Dan Savage & Esther Perel: “Love, Marriage & Monogamy” | Talks at Google

Dan Savage & Esther Perel: “Love, Marriage & Monogamy” | Talks at Google


LOGAN URY: Thank you
all so much for coming. My name is Logan Ury. I am based in the
Mountain View office, and I’m very excited
to be here in New York for this special edition
of our Modern Romance series. So this is a series I started
in Mountain View last year, and this is our fifth event. And we’re so lucky to have
Esther Perel and Dan Savage here with us. They are excellent
experts on modern romance. So you probably know a
little bit about them, but I’ll give you some more
information about our guests. Esther is a practicing
psychotherapist, and she’s also a
celebrated speaker. She’s widely celebrated
as one of the most insightful and
provocative voices on personal and
professional relationships and the complex science
behind human interaction. She’s also the
bestselling author of “Mating in Captivity
Unlocking Erotic Intelligence.” She’s a Belgian native, and
she’s fluent in nine languages. Her Ted Talks have also been
viewed over 10 million times. Welcome, Esther. [APPLAUSE] And of course, we also
have Dan Savage with us. Dan is a writer,
a TV personality, and an activist best known
for his political and social commentary, as well as his
honest approach to sex, love, and relationships. He’s the author of the
widely syndicated sex advice column “Savage Love,” and the
host of one of my favorite podcasts, “The
Savage Love Cast.” He’s also written several
best-selling books, including “American Savage.” Along with his
husband, Terry Miller, he’s the co-founder
of the It Gets Better project, and their son, DJ. DAN SAVAGE: A co-founder of DJ. LOGAN URY: Yeah. I thought you would like that. [APPLAUSE] Welcome, Dan. So we’re going to
chat for a while, and then we’ll leave 20 minutes
at the end for questions. And we’re also selling books,
so don’t miss out on that. So I want to start off with
talking about infidelity. You’ve both written
extensively– DAN SAVAGE: You didn’t see
that one coming, did you? ESTHER PEREL: No. LOGAN URY: Who
would have guessed? I just want you all to know
what you’re in for today. So you’ve both written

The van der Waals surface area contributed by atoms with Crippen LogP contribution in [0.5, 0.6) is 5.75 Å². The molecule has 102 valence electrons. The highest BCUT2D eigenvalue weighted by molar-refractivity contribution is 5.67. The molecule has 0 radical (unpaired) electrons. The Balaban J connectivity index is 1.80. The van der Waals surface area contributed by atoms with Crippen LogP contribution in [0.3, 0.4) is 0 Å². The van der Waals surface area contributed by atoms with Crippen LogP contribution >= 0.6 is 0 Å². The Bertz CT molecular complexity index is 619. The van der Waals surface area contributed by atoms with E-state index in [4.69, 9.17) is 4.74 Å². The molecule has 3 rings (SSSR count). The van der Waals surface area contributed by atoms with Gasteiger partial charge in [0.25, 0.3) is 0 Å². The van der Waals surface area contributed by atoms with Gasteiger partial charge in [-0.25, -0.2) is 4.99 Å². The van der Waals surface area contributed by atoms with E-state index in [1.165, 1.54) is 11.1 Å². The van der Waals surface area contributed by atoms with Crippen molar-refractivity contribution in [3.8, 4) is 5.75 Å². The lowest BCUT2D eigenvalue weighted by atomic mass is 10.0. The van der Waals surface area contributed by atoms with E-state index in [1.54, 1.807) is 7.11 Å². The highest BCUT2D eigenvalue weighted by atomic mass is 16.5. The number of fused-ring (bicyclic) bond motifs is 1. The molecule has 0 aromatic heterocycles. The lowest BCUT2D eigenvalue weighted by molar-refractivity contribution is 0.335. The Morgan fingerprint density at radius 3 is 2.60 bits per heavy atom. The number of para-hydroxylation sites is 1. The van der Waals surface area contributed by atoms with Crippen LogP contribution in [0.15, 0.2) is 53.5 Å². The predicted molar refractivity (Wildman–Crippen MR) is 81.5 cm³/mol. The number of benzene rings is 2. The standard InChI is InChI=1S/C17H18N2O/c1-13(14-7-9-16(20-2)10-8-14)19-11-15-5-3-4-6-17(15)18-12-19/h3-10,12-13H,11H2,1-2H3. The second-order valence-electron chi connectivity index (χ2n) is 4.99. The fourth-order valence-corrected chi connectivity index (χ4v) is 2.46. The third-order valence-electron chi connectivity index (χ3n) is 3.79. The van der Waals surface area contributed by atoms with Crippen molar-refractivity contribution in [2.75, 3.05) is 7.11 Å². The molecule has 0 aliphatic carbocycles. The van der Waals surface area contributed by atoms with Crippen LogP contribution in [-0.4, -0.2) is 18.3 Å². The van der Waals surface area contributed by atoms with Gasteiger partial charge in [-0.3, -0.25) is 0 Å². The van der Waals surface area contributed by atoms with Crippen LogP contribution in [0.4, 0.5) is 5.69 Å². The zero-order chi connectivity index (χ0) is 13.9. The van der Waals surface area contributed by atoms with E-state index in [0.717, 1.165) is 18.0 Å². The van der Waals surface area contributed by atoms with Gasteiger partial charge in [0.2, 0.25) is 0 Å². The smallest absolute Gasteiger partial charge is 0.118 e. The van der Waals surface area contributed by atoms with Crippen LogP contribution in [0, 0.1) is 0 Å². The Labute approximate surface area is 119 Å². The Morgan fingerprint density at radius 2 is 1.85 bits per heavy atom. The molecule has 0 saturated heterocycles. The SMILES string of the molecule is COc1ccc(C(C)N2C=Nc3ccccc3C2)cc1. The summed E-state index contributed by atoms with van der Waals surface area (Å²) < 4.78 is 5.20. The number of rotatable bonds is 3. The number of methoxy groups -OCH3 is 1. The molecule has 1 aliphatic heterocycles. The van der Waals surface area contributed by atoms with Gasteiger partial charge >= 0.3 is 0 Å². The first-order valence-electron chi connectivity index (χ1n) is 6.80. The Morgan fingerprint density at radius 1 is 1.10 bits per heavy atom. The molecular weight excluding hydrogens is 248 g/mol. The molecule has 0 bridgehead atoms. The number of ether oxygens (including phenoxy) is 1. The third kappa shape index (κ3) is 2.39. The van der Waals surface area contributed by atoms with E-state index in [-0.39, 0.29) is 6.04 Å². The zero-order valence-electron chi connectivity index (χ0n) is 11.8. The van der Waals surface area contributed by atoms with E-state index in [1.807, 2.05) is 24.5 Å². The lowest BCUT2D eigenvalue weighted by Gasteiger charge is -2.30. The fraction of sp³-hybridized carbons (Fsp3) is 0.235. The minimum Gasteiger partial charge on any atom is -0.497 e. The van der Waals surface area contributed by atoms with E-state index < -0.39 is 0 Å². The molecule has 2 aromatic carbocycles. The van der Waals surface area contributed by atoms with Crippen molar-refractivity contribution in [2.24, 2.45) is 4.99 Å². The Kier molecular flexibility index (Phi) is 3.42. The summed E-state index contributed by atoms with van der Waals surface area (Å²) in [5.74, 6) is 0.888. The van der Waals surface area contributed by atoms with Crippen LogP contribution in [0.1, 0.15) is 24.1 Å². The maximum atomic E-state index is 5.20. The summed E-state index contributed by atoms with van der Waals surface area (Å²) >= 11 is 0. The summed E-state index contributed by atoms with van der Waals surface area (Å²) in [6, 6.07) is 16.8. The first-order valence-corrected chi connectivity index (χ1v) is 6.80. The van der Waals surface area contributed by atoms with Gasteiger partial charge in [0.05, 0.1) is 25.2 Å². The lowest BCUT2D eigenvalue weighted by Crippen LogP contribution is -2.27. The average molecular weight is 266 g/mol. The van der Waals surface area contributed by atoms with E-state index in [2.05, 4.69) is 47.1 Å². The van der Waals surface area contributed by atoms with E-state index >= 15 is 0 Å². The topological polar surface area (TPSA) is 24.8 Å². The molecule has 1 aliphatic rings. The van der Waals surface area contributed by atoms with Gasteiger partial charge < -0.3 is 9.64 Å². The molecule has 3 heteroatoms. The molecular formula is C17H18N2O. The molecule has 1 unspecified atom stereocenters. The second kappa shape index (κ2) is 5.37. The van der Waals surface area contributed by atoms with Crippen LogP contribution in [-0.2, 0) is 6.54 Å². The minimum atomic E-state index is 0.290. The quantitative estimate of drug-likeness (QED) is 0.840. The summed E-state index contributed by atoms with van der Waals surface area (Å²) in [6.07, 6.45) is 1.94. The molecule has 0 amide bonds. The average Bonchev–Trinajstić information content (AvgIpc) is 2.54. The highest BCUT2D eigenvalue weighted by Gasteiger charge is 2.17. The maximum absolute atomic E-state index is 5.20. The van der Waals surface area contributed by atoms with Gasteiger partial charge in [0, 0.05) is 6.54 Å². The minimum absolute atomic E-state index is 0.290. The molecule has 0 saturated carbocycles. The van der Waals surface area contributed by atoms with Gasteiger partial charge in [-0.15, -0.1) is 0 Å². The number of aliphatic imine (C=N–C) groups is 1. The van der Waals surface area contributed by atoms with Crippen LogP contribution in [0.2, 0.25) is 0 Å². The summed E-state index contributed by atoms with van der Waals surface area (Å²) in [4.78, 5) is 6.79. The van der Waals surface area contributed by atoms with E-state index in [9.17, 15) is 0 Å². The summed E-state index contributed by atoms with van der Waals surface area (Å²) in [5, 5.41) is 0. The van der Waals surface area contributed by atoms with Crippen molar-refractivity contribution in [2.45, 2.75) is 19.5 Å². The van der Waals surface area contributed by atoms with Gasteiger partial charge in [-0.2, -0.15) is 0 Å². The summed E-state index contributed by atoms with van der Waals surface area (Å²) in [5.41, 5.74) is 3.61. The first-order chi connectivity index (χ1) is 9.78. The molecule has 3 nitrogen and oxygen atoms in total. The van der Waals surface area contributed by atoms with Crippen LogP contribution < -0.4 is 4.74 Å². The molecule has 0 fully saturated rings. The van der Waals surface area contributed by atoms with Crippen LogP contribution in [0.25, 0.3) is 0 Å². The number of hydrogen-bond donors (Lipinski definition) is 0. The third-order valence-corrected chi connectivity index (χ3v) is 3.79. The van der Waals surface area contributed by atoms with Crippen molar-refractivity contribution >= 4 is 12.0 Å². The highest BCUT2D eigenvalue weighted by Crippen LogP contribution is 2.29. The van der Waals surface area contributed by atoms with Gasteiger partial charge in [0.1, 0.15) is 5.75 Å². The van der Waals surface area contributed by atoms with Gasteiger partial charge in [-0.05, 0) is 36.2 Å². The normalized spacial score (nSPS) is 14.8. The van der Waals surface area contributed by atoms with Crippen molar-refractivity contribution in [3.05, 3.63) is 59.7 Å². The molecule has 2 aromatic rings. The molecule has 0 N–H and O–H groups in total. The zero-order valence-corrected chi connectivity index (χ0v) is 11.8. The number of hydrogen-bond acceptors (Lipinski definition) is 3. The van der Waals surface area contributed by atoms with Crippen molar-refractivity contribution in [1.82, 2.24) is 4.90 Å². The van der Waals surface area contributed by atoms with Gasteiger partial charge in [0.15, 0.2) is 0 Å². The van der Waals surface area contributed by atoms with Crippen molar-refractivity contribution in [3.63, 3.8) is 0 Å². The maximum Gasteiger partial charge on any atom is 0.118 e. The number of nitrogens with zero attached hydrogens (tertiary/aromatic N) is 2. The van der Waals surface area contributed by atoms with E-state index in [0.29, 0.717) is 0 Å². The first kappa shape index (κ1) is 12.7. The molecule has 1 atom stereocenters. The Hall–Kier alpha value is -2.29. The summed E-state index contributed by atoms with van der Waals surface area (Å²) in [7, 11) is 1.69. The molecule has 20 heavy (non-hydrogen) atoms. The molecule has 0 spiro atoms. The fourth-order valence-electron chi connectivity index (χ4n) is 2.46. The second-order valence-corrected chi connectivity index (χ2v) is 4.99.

extensively on this topic, and because there is
no universally agreed upon definition of
infidelity, researchers estimate that anywhere
between 26% to 75% of people cheat during relationships. Let’s start by talking about
why you think people cheat, and what you think
couples should do when there’s been a betrayal. Feel free to jump
in, either of you. ESTHER PEREL: You first. DAN SAVAGE: Me first? ESTHER PEREL: Yes. DAN SAVAGE: People cheat
because it’s a trap. People cheat because we’ve
expanded the definition of what is cheating to such
a ridiculous extent that everyone’s
essentially a cheater. People cheat because monogamous
commitments are a fucking trap. I don’t know. I’m not to be very articulate. This is literally the first
time I’ve spoken aloud today. LOGAN URY: [LAUGHTER] DAN SAVAGE: People cheat
because they’re bored. People cheat because
they’re unsatisfied. People cheat because
there’s an opportunity. People cheat, as Esther points
in “Mating in Captivity,” to feel alive. People cheat for all sorts
of reasons, not all of them– and I usually, when I
start talking about this these days, because I’m
such a fan of Esther, start citing Esther
extensively– so you’re going to have to
sit here while I do this. People cheat because–
it’s not always because they’re not in
love with their partner, that you can cheat on
someone and still very much be in love with them. There are other reasons
why people cheat. It seems to me,
and the conclusion that I’ve reached after 25
years of writing “Savage Love” and being buried under
emails– that it’s not that we are failing monogamy. It’s that monogamy has failed
us, and we need to rethink it. That doesn’t mean
that I’m opposed to all monogamous
commitments, or I think everyone who makes
a monogamous commitment or wants a monogamous
commitment is a fool or fooling themselves. But the way we talk
about monogamy sets up all monogamous
relationships for failure because what we tell people
is that sexual exclusivity is the most important marker
of love and commitment, and a failure at that means